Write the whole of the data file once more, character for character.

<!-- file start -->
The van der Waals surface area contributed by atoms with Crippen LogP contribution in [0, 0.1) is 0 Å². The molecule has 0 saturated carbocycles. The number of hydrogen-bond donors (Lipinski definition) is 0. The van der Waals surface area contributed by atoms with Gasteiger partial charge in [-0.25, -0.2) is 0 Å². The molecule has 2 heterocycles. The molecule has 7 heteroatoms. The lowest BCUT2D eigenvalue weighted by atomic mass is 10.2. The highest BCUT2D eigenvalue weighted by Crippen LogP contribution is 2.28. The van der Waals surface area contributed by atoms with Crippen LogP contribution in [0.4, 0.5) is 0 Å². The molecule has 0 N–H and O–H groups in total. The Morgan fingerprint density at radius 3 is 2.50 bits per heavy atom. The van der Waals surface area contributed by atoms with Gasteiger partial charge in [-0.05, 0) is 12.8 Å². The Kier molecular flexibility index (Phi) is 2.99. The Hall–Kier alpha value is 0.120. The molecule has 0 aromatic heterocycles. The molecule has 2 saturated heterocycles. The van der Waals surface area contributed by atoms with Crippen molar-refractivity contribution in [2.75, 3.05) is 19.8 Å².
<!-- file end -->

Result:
The van der Waals surface area contributed by atoms with Crippen LogP contribution in [0, 0.1) is 0 Å². The molecule has 0 saturated carbocycles. The number of hydrogen-bond donors (Lipinski definition) is 0. The van der Waals surface area contributed by atoms with Gasteiger partial charge in [-0.25, -0.2) is 0 Å². The molecule has 2 heterocycles. The molecule has 7 heteroatoms. The lowest BCUT2D eigenvalue weighted by atomic mass is 10.2. The highest BCUT2D eigenvalue weighted by Crippen LogP contribution is 2.28. The van der Waals surface area contributed by atoms with Crippen LogP contribution in [0.4, 0.5) is 0 Å². The molecule has 0 N–H and O–H groups in total. The Morgan fingerprint density at radius 3 is 2.50 bits per heavy atom. The van der Waals surface area contributed by atoms with Gasteiger partial charge in [-0.05, 0) is 12.8 Å². The Kier molecular flexibility index (Phi) is 2.99. The Hall–Kier alpha value is 0.120. The molecule has 0 aromatic heterocycles. The molecule has 2 saturated heterocycles. The van der Waals surface area contributed by atoms with Crippen molar-refractivity contribution in [2.75, 3.05) is 19.8 Å².